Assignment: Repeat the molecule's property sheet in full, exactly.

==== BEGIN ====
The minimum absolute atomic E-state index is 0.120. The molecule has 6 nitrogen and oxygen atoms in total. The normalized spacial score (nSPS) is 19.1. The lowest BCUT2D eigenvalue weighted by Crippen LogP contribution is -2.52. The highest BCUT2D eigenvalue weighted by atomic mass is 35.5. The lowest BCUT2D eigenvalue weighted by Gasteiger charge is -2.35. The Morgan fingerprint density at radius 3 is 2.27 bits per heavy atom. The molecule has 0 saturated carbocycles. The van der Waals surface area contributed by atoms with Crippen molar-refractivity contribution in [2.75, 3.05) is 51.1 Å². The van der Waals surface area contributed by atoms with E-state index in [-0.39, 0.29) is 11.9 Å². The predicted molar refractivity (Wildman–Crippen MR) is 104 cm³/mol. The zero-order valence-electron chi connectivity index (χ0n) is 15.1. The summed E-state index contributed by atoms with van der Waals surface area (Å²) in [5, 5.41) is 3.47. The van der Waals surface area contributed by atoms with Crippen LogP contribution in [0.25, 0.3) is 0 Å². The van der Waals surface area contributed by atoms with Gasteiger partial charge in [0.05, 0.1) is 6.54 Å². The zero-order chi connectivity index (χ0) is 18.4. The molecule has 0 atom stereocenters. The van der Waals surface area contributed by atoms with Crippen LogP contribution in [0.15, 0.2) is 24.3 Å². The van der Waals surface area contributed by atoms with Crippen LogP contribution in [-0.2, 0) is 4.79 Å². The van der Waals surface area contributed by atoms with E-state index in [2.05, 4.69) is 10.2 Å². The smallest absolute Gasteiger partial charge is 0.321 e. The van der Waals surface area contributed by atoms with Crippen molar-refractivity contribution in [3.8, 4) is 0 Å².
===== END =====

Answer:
The minimum absolute atomic E-state index is 0.120. The molecule has 6 nitrogen and oxygen atoms in total. The normalized spacial score (nSPS) is 19.1. The lowest BCUT2D eigenvalue weighted by Crippen LogP contribution is -2.52. The highest BCUT2D eigenvalue weighted by atomic mass is 35.5. The lowest BCUT2D eigenvalue weighted by Gasteiger charge is -2.35. The Morgan fingerprint density at radius 3 is 2.27 bits per heavy atom. The molecule has 0 saturated carbocycles. The van der Waals surface area contributed by atoms with Crippen molar-refractivity contribution in [2.75, 3.05) is 51.1 Å². The van der Waals surface area contributed by atoms with E-state index in [-0.39, 0.29) is 11.9 Å². The predicted molar refractivity (Wildman–Crippen MR) is 104 cm³/mol. The zero-order valence-electron chi connectivity index (χ0n) is 15.1. The summed E-state index contributed by atoms with van der Waals surface area (Å²) in [5, 5.41) is 3.47. The van der Waals surface area contributed by atoms with Crippen LogP contribution in [0.25, 0.3) is 0 Å². The van der Waals surface area contributed by atoms with Gasteiger partial charge in [0.05, 0.1) is 6.54 Å². The zero-order chi connectivity index (χ0) is 18.4. The molecule has 0 atom stereocenters. The van der Waals surface area contributed by atoms with Crippen LogP contribution in [0.15, 0.2) is 24.3 Å². The van der Waals surface area contributed by atoms with Crippen LogP contribution in [-0.2, 0) is 4.79 Å². The van der Waals surface area contributed by atoms with E-state index in [2.05, 4.69) is 10.2 Å². The smallest absolute Gasteiger partial charge is 0.321 e. The van der Waals surface area contributed by atoms with Crippen molar-refractivity contribution in [3.8, 4) is 0 Å².